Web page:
Portsmouth News

Services at breaking point as pensioner figures grow


The proportion of pensioners to working age people in South Tyneside is set to place increased demand on services in the next few years, according to statistics.

Economic experts say higher taxes or lower spending will be needed to cope with the cost of the UK's ageing population.

By 2026 there’ll be 352 people of state pension age for every 1,000 still working.

The ratio, produced by the Office for National Statistics, takes into account migration from overseas and other parts of the UK, based on trends for the past 10 years.

Previous projection­s show the current rate is 322.

Most of the lowest ratios are in London boroughs with growing young population­s. The lowest ratio in England in 2026 will be 91 in Tower Hamlets. The highest will be 679 in West Somerset.

First projected in 2019, the figures take account of the gradual increase in the UK retirement age. By 2026 it will reach 67.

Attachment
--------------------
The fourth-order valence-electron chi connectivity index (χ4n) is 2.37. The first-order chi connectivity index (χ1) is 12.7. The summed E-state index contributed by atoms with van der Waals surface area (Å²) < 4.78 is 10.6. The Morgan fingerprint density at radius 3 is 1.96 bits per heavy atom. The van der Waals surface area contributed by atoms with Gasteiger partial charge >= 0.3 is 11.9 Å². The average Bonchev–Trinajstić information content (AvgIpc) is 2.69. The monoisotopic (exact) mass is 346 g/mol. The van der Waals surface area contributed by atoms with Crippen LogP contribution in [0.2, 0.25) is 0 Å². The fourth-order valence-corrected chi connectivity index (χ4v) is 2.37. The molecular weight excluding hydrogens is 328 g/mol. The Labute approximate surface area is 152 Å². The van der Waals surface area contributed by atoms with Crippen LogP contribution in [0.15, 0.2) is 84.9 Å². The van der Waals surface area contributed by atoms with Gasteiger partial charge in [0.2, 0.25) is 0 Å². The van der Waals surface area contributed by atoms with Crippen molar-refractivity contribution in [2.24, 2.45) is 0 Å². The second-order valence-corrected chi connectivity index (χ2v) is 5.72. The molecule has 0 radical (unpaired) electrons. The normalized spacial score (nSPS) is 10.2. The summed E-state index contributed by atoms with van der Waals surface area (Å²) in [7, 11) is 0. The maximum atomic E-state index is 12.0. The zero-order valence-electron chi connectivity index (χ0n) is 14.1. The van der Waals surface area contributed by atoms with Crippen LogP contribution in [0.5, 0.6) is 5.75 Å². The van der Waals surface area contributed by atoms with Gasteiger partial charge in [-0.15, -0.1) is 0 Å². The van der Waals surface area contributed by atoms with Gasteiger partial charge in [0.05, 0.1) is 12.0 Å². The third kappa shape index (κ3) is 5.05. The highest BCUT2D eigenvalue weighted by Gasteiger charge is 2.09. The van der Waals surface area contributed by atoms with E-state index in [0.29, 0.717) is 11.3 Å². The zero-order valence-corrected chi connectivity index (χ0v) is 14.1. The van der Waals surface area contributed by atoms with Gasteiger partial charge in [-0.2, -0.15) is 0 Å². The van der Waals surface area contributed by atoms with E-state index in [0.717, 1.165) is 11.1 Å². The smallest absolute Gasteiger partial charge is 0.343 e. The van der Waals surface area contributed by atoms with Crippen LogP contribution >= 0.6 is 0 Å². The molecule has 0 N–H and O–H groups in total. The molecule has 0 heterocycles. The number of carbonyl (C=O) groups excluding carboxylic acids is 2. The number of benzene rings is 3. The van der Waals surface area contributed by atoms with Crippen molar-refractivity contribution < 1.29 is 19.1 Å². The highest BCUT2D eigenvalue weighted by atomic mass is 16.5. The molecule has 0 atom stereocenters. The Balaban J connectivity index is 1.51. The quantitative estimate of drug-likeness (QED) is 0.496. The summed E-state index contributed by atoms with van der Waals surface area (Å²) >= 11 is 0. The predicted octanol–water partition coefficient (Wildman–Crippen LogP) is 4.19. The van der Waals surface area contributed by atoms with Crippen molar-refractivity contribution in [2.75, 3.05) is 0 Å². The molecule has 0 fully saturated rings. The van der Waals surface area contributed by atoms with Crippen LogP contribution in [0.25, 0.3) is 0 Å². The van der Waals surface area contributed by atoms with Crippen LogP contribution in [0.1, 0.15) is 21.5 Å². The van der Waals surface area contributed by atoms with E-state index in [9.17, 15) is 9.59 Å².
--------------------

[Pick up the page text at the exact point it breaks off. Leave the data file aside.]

David Sturrock, research economist at the Institute for Fiscal Studies, said the ratio provided a useful measure for the pressure an ageing population will place on society.

He said: “We think there needs to be some response to demographi­c pressures, either through spending reduction, tax rises or some combinatio­n of both.

“Some steps have been made, such as raising the state pension age, but on current trends the ageing population will continue to grow, and it will demand action from politician­s."

According to ONS estimates there were 29,926 people of pension age in South Tyneside and 92,888 of working age at the start of the decade.

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